Prince Harry and Meghan Markle have insisted that they did ask for the queen’s blessing to name their child Lilibet, the monarch’s childhood nickname, after palace sources briefed British journalists that they had made the announcement without getting permission from the queen.
Lawyers acting on behalf of the former royals issued a legal threat after the claim was published by the BBC. A British newspaper source told The Daily Beast that a rare legal warning had gone out to the papers advising them not to repeat the allegation that Harry and Meghan had named their second child after Queen Elizabeth without asking her first.
The couple are now engaged in yet another full-scale briefing war with the palace in an episode that once again exposes the mistrust which seems to characterize the Sussexes dysfunctional relationship with the monarchy.
The couple were prodded into making an official intervention after BBC Radio 4’s flagship breakfast news program said Wednesday on its 6:30 a.m. bulletin that the BBC had been told Harry and Meghan “did not consult the queen about using her childhood nickname Lilibet for their baby… a Buckingham Palace source says she was never asked about it.”
The key briefing was apparently given to the BBC’s royal correspondent, Jonny Dymond.
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Dymond’s report tallied with a report over the weekend in The Times that said that the queen had merely been “informed” about the choice of the name rather than having had her permission explicitly sought.
Watch: Did Meghan and Harry Get Queen’s Blessing on Lilibet's Name?
Indeed, it appears from the couple’s own statement that they only sought the queen’s blessing after the child had been born—having already decided on the name they wanted to give her.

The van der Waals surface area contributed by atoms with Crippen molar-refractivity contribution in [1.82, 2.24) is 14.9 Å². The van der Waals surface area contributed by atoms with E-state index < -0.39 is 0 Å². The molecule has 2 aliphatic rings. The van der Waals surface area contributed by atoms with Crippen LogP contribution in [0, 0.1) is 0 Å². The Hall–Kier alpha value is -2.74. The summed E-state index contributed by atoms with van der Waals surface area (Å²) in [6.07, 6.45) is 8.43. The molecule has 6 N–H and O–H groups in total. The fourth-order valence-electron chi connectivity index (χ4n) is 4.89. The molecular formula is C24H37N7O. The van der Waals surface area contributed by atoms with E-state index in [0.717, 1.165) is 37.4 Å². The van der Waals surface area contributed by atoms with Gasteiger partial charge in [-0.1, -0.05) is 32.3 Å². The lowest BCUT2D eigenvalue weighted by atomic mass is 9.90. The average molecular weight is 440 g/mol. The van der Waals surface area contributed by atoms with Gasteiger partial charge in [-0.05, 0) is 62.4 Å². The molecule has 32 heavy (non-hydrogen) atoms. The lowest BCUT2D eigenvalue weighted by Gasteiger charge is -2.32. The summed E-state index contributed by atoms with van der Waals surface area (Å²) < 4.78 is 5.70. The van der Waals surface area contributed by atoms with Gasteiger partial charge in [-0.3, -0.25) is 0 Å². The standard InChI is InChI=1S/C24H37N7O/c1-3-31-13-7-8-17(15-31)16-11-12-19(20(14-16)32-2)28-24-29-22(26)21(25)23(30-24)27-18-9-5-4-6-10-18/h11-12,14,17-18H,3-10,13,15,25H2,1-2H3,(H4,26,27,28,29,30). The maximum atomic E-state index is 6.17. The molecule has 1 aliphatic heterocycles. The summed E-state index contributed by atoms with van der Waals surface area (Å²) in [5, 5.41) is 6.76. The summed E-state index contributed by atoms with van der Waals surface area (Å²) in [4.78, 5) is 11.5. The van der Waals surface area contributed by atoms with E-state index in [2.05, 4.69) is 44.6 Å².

The couple’s spokesperson said, “The Duke spoke with his family in advance of the announcement, in fact his grandmother was the first family member he called. During that conversation, he shared their hope of naming their daughter Lilibet in her honor. Had she not been supportive, they would not have used the name.”
Rumors about the queen’s supposed unhappiness with the name have circulated for several days along with stories that the palace was blindsided by the announcement of the birth, as it took more than an hour and a half for Buckingham Palace to issue an official statement of congratulation.
In the interval between the Sussexes publicly announcing the birth and the royals officially congratulating them, the royal family’s official Twitter account posted a series of messages about an official engagement carried out by Princess Anne, suggesting, at the minimum, a lack of co-ordination.
Omid Scobie, the journalist and writer who penned the sympathetic biography of the couple, Finding Freedom, and has become an unofficial mouthpiece for the couple, disputed the BBC’s claims in tweets Wednesday. His language, citing a source, seemed to echo the official statement received by The Telegraph, saying, “A Sussex source says that the Queen was the first family Harry called after Lilibet’s birth and during that conversation, he shared the couple’s hope of naming their daughter in her honor. Had she not been supportive, they would not have used the name.
“Those close to Prince Harry confirm that he spoke to close family before the announcement so perhaps this report highlights just how far removed aides within the institution (who learned of the baby news alongside the rest of the world) now are from the Sussexes’ private matters.”
That may be true, but this new controversy will do little to encourage the view that the birth of the Sussexes’ second child will lead to a new era of harmonious relations between Montecito and London.
Watch: Princess Diana would have loved Prince Harry's baby name choice